An 'uplift' campaign from IMPACT is urging TDs to support the ‘Secure Rents Bill’
An ‘uplift’ campaign is urged TDs to support the ‘Secure Rents Bill’ that comes before the Dáil tomorrow.
The Bill aims to amend the Residential Tenancies Act 2004 in order to provide for greater rent certainty and security of tenure for tenants in the private rented sector.
Earlier this month, rental property site Daft.ie showed rents rose nationwide by an average of 11.7% in the year to September. In addition, at €1,077 in the third quarter of the year, the average monthly rent nationwide is at an all-time high.
IMPACT's lead organiser Joe O'Connor said on Newstalk Breakfast that the levels of rent increases are unsustainable for many.
"There's a real concern among renters out there that if rents continue to sky-rocket as they have been doing that it's going to force some people in to homelessness," he said. "There's a lot of worry out there."
Mr O'Connor said rent uncertainty is a nationwide problem, having held a public meeting in Cork this week. The latest Daft.ie figures for Laois show that rents in the county are on average 13.6% higher in the third quarter of 2016 than a year previously. The average advertised rent is now €723, up 43% from their lowest point in 2012.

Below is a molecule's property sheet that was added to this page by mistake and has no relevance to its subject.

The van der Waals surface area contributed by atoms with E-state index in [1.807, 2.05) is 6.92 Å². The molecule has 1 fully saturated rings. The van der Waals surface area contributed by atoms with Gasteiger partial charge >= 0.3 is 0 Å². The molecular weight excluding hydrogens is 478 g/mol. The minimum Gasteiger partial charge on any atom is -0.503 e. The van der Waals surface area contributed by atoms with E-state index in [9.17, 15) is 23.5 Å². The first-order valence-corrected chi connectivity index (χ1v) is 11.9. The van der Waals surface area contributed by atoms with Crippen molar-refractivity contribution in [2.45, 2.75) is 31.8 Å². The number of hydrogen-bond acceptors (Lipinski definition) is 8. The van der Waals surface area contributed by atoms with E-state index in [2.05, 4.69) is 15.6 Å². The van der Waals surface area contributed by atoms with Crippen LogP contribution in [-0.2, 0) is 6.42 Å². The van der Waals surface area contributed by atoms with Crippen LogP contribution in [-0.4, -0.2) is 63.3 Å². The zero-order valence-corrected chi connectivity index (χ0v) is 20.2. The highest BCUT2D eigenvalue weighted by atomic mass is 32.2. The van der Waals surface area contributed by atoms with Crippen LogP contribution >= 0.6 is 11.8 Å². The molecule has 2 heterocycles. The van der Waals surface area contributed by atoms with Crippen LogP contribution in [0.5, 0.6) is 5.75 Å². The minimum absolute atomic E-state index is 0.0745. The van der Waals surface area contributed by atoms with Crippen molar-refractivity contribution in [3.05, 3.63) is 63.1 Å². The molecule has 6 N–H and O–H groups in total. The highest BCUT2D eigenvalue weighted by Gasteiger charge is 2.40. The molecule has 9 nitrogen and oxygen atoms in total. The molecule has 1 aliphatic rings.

He added that he does not think the two year rent freeze - which included increasing the rent review period from one to two years, increased notice periods for rent reviews and much greater protections for tenants - has worked.
"While it's managed to place a temporary freeze on rent, what we're now seeing at the other end is that some of these rent certainty measures for a certain group of tenants are due to expire on December 3rd. We've had numerous reports of tenants receiving letters from their landlords where they're looking at rent hikes of up to 30 - 40%.
The Bill, if passed, will bring rent stability by linking rents to the Consumer Price Index, revoke the automatic right of landlords to evict tenants for the purpose of sale and indefinite lease terms, into legislative effect.
"We believe these are reasonable asks, and that action needs to be taken as an absolute matter of urgency," he said.